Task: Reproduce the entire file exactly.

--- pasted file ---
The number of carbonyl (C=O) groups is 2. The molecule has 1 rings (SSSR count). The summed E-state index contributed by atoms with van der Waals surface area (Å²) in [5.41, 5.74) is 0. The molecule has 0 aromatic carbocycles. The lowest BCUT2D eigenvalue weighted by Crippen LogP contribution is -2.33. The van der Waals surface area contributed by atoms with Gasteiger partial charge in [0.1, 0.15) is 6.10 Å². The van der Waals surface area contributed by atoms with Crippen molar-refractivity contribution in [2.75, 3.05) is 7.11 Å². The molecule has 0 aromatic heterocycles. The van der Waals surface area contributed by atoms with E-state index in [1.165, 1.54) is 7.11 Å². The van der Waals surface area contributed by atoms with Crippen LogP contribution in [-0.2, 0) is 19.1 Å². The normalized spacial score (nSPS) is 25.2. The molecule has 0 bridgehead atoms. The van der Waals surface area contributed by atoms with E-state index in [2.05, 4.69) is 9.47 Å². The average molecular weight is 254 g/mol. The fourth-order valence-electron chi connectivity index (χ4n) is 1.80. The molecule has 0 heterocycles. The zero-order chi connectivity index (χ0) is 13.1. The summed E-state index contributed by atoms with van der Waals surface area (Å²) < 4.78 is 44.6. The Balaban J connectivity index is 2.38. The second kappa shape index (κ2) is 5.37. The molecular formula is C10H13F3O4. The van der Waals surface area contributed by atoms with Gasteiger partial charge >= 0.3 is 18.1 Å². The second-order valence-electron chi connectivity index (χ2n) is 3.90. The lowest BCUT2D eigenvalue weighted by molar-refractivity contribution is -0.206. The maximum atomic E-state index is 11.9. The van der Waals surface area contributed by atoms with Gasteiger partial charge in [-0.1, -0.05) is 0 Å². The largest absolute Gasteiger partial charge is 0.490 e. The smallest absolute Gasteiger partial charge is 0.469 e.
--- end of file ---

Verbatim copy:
The number of carbonyl (C=O) groups is 2. The molecule has 1 rings (SSSR count). The summed E-state index contributed by atoms with van der Waals surface area (Å²) in [5.41, 5.74) is 0. The molecule has 0 aromatic carbocycles. The lowest BCUT2D eigenvalue weighted by Crippen LogP contribution is -2.33. The van der Waals surface area contributed by atoms with Gasteiger partial charge in [0.1, 0.15) is 6.10 Å². The van der Waals surface area contributed by atoms with Crippen molar-refractivity contribution in [2.75, 3.05) is 7.11 Å². The molecule has 0 aromatic heterocycles. The van der Waals surface area contributed by atoms with E-state index in [1.165, 1.54) is 7.11 Å². The van der Waals surface area contributed by atoms with Crippen LogP contribution in [-0.2, 0) is 19.1 Å². The normalized spacial score (nSPS) is 25.2. The molecule has 0 bridgehead atoms. The van der Waals surface area contributed by atoms with E-state index in [2.05, 4.69) is 9.47 Å². The average molecular weight is 254 g/mol. The fourth-order valence-electron chi connectivity index (χ4n) is 1.80. The molecule has 0 heterocycles. The zero-order chi connectivity index (χ0) is 13.1. The summed E-state index contributed by atoms with van der Waals surface area (Å²) < 4.78 is 44.6. The Balaban J connectivity index is 2.38. The second kappa shape index (κ2) is 5.37. The molecular formula is C10H13F3O4. The van der Waals surface area contributed by atoms with Gasteiger partial charge >= 0.3 is 18.1 Å². The second-order valence-electron chi connectivity index (χ2n) is 3.90. The lowest BCUT2D eigenvalue weighted by molar-refractivity contribution is -0.206. The maximum atomic E-state index is 11.9. The van der Waals surface area contributed by atoms with Gasteiger partial charge in [-0.1, -0.05) is 0 Å². The largest absolute Gasteiger partial charge is 0.490 e. The smallest absolute Gasteiger partial charge is 0.469 e.